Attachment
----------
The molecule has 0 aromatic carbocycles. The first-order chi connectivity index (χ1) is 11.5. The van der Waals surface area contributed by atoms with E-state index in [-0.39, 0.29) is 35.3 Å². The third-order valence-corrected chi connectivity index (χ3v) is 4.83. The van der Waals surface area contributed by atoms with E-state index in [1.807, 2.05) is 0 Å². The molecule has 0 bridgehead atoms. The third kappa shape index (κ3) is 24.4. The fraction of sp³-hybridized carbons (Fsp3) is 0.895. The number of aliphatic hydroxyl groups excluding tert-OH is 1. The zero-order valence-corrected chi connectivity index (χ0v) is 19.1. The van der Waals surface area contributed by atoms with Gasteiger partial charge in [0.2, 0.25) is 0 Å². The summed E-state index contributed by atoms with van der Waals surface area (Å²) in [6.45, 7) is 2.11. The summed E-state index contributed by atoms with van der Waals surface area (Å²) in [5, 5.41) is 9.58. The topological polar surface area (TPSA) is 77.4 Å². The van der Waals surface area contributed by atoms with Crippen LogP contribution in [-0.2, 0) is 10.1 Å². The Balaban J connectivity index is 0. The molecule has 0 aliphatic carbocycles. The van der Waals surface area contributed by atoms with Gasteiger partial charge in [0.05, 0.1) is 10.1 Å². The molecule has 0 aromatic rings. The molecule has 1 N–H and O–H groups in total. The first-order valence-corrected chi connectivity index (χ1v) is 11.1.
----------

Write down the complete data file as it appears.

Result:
The molecule has 0 aromatic carbocycles. The first-order chi connectivity index (χ1) is 11.5. The van der Waals surface area contributed by atoms with E-state index in [-0.39, 0.29) is 35.3 Å². The third-order valence-corrected chi connectivity index (χ3v) is 4.83. The van der Waals surface area contributed by atoms with E-state index in [1.807, 2.05) is 0 Å². The molecule has 0 bridgehead atoms. The third kappa shape index (κ3) is 24.4. The fraction of sp³-hybridized carbons (Fsp3) is 0.895. The number of aliphatic hydroxyl groups excluding tert-OH is 1. The zero-order valence-corrected chi connectivity index (χ0v) is 19.1. The van der Waals surface area contributed by atoms with Gasteiger partial charge in [0.2, 0.25) is 0 Å². The summed E-state index contributed by atoms with van der Waals surface area (Å²) in [6.45, 7) is 2.11. The summed E-state index contributed by atoms with van der Waals surface area (Å²) in [5, 5.41) is 9.58. The topological polar surface area (TPSA) is 77.4 Å². The van der Waals surface area contributed by atoms with Crippen LogP contribution in [-0.2, 0) is 10.1 Å². The Balaban J connectivity index is 0. The molecule has 0 aliphatic carbocycles. The van der Waals surface area contributed by atoms with Gasteiger partial charge in [0.05, 0.1) is 10.1 Å². The molecule has 0 aromatic rings. The molecule has 1 N–H and O–H groups in total. The first-order valence-corrected chi connectivity index (χ1v) is 11.1.